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"Perfume" Extract Analysis

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Introduction

Extract Analysis: "Perfume" The extract is that I will be analyzing is taken from the novel "Perfume" written by Patrick Suskind in 1985. The story is set in France in the 18th century a few years before the French revolution. The extract is situated in the second part of the novel (middle of the book). The main character "Grenouille" has just reach the peak of a mountain furthest away from all human beings. The air cleaned of any human odors launches Grenouille in a state of jubilation and he departs for a psyched trip where he gets free of all odors that reminded him of his tormented pass and merrily becomes ruler of all odors. Structured into ten paragraphs, the extract is essentially divided in three fundamental parts where Grenouille progressively evolutes. Those are: the liberation of Grenouille's past odors, the metamorphosis into an almighty emperor of nature, and lastly the dictator of life. Suskind's style creates in this character build up creates prodigious and strong images making this extract a magnificent piece of literature. ...read more.

Middle

Ah! What a sublime moment!" Lines 24-25 Grenouille is triumphant. The fire of anger inside him has been put off - "this volcanic act that extinguished all obnoxious odors". Lines 29-30 This freedom of all odors leads to the metamorphosis of Grenouille. The idea that Grenouille is growing is first shown when Suskind describes that "This was almost his favorite routine in the whole repertoire of his innermost universal theatre, for it imparted to him the wonderful sense of righteous exhaustion..." Lines 31-33 The fact that it is a "routine" and that it gives a "wonderful sense of righteous exhaustion" suggests that the extinction of the past oppressive scents is the equivalent of masturbating for Grenouille, which is also suggesting that he is growing up. However for him the orgasm is even greater because it also gives him the sense of completing "truly grand heroic deeds". After completing his "routine", Grenouille is free and falls asleep in harmony with nature. He then wakes up as if he was reborn, for all past odors were extinct, and "there was no real thing in Grenouille's innermost universe, only the odors of things". ...read more.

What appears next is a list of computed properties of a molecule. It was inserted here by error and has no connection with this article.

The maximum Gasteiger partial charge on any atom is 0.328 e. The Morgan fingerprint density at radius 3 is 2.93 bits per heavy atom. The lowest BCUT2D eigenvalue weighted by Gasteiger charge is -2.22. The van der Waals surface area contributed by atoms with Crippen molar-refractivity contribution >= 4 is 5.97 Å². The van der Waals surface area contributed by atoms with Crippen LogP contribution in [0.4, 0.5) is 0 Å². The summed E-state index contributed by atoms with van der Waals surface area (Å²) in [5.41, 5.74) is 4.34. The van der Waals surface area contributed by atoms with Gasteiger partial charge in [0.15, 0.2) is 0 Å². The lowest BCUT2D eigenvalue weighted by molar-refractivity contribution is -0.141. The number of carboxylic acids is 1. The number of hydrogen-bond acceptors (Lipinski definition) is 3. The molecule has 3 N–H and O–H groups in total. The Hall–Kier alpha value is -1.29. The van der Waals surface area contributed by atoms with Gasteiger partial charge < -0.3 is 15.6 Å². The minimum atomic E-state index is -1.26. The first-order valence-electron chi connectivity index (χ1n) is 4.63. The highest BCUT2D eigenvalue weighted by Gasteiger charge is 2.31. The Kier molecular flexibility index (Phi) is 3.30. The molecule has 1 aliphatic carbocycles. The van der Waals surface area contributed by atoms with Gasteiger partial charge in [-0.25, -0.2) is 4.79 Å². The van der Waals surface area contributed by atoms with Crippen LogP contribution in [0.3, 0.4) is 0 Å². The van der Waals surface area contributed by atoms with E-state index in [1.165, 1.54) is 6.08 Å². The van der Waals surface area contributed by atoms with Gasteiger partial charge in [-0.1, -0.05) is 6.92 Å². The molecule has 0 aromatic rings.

Conclusion

I shall withdraw..." What Grenouille does not know however, is that the gods hate it when mortals try to be one of them, ever since back in the Greek Mythologies. The gods hate seeing humans trying to decide of their own fate the fates of others and thus curse them. Oedipus for example thought he was so great that the gods had to put him back where he belongs, amongst the mortals. The same thing happened Grenouille the Great, no matter how great his powers were, he was cursed by the gods and could never smell himself. The style in this extract has created grandiose imageries through the use of literary devices such as metaphors, similes, use of words, alliteration and the reference to the Greek tragedies which says that mortals do not decide of their fate and that great things never last. Poor Grenouille might be enjoying himself now, but he will soon come to realize how absurd it was to think he could control the world id he himself was cursed. ?? ?? ?? ?? ...read more.

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